A soup, a swarm, a subgroup – whatever they’re called, the latest offshoots of the Omicron variant are extremely diverse and complicated. “I think in the past what we saw was one dominant variant. What we’re seeing now is a more complex picture of a mix of what you might call subvariants,” Sridhar explains. The subvariants that are thought to be important for the UK are BQ.1.1 and BF.7. It’s unclear what all these new variants mean for immunity both against vaccines and each other but the UK Health Security Agency (UKHSA) is closely monitoring Covid to get a better understanding of how these subvariants work.
The UK’s booster campaign is far more limited than previous rounds of vaccinations. It is now restricted to people over the age of 50, pregnant women, those with health conditions that put them at higher risk, those working in the NHS, social care or care homes, carers aged 16 to 49, and those who live with people who have weakened immune systems. The primary reason for this is cost and supply. “An important thing for people to be aware of is that the UK doesn’t vaccinate children against chickenpox,” Sridhar says, suggesting the reason why is down to cost. This same logic, many believe, has been used to cap the booster roll-out.
It’s a different story elsewhere. In the US, doses of the new boosters are available to everyone. “The new booster is also slightly different. It’s a bivalent booster, which means it’s tailored to the new variants of Covid, so it’s more tailored towards what is circulating now,” Sridhar explains.
A proportional response is very important, Sridhar says, but there are real consequences to not putting basic measures in place. In September, there were an estimated 2.3 million living with long Covid in the UK. (Read the excellent series on the illness and those who are living with it). “If you’re having people who should be in the workforce off sick for months, it’s very hard to build your economy and grow it,” Sridhar says.
There is hesitation to stoke alarm and cause fear, especially if little is being done to stop the problem from worsening, and with good reason. Ultimately, this winter will show us what living with Covid really means in a post-pandemic world.
What else we’ve been reading
Football | Twenty-eight clubs have written to the government urging it to move forward with plans to create an independent regulator, saying that inaction would lead to their clubs being wiped out.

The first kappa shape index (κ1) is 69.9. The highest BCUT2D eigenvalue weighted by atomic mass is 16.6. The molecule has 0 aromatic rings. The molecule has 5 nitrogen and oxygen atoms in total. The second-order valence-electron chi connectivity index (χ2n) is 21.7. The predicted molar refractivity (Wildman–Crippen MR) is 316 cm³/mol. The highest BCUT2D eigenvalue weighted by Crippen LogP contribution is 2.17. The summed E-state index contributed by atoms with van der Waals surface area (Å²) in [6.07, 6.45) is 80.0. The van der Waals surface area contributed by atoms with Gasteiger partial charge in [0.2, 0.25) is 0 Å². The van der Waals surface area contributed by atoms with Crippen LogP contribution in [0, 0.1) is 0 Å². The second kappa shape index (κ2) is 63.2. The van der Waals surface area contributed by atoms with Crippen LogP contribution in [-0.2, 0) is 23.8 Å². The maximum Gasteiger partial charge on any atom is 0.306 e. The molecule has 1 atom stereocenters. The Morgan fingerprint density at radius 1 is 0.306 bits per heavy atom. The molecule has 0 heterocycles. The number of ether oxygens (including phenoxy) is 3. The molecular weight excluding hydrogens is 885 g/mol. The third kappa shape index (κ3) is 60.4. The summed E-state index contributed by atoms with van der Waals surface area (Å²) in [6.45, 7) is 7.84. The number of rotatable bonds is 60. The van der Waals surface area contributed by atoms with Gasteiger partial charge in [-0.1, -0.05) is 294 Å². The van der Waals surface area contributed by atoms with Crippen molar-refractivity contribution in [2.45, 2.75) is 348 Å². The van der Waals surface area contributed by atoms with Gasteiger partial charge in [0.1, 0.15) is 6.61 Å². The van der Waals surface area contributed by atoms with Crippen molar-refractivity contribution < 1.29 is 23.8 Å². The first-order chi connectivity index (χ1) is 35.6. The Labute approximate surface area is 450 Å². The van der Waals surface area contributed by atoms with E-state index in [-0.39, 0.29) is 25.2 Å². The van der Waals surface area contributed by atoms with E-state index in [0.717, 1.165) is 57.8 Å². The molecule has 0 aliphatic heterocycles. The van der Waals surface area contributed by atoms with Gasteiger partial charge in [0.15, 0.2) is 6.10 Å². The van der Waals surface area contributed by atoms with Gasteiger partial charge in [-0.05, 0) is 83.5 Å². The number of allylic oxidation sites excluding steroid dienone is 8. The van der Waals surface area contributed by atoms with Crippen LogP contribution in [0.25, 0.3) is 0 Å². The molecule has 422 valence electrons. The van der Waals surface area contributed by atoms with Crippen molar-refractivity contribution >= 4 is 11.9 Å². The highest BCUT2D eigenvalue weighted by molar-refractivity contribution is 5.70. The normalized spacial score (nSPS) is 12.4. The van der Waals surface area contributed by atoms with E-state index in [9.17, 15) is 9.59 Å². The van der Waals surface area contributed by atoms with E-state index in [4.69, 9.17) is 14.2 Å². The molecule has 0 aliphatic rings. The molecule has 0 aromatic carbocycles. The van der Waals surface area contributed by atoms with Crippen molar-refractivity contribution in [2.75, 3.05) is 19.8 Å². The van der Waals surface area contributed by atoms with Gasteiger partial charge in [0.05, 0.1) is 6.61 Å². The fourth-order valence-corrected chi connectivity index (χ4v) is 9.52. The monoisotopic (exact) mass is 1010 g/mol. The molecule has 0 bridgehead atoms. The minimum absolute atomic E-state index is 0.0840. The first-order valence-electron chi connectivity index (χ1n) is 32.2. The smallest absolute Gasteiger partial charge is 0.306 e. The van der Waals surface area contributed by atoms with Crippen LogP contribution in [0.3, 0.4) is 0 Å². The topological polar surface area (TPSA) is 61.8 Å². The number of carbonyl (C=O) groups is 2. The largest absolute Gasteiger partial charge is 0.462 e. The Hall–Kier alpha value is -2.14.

Football | Hope Powell has stepped down as coach of Brighton Women following their 8-0 defeat by Tottenham on Sunday. Powell said it was “the right time to go” after five years in charge.
Tennis | Andy Murray was stunned and visibly frustrated after his first-round exit during the Paris Masters losing to Gilles Simon 4-6, 7-5, 6-3.
The front pages
The Guardian’s Tuesday splash is “Braverman increases the refugee rhetoric as pressure to quit grows”. The Mirror says “Braverman shambles” and “Inflammatory, irresponsible, incompetent … but still in a job”. The Times has “Alarm at Braverman’s immigration rhetoric” – senior Tories have condemned her “talk of Channel ‘invasion’”, the paper says. The Daily Mail is happy to join in though, repeating the invasion line and adding: “Suella: Channel migrant crisis out of control”. The i has “Cabinet anger as Braverman fights for her political life”. “Welcome to the UK” – the Metro shows children behind a wire link fence as a portrait of “migrants’ camp hell”. The Telegraph underlines a warning from the government: “Sweeping tax rises on ‘rough’ road ahead” while the Daily Express says “Dire warning! Higher tax on way to plug debt”. The Sun says “The Crown betrays Wills” – it’s angry at the recreation of her Panorama interview. The lead story in the Financial Times is “Dream of UK battery champion dims as Britishvolt teeters towards collapse”.
Today in Focus
Culture wars, abortion and conspiracy theories: what the midterms tell us about the US
Ahead of the US midterm elections, Oliver Laughland travelled around Florida to find out what really mattered to the people getting ready to vote.
Cartoon of the day | Ben Jennings
A bit of good news to remind you that the world’s not all bad
Ahead of her 60th birthday, Cathy Loughead realised she was spending a lot of time working from home, as a project manager in the NHS, and wanted to socialise more. Her solution: join a punk band. Loughead signed up for the “66 Days to your Debut” challenge by Unglamorous Music, a project to help women form bands and perform on International Women’s Day. “I hadn’t realised it was about being in a rock band,” she says when she pitched up at a meeting in Leicester. But she stuck around and joined “the absolute beginners group” on the keyboard. The organiser played matchmaker, putting Loughead with a drummer and three guitarists. The band call themselves Velvet Crisis and they’ve played six shows in all. “We practise, we play, we sing,” says Loughead. “It gives me absolute freedom from anything else that’s going on in my life.”
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Bored at work?
And finally, the Guardian’s crosswords to keep you entertained throughout the day – with plenty more on the Guardian’s Puzzles app for iOS and Android. Until tomorrow.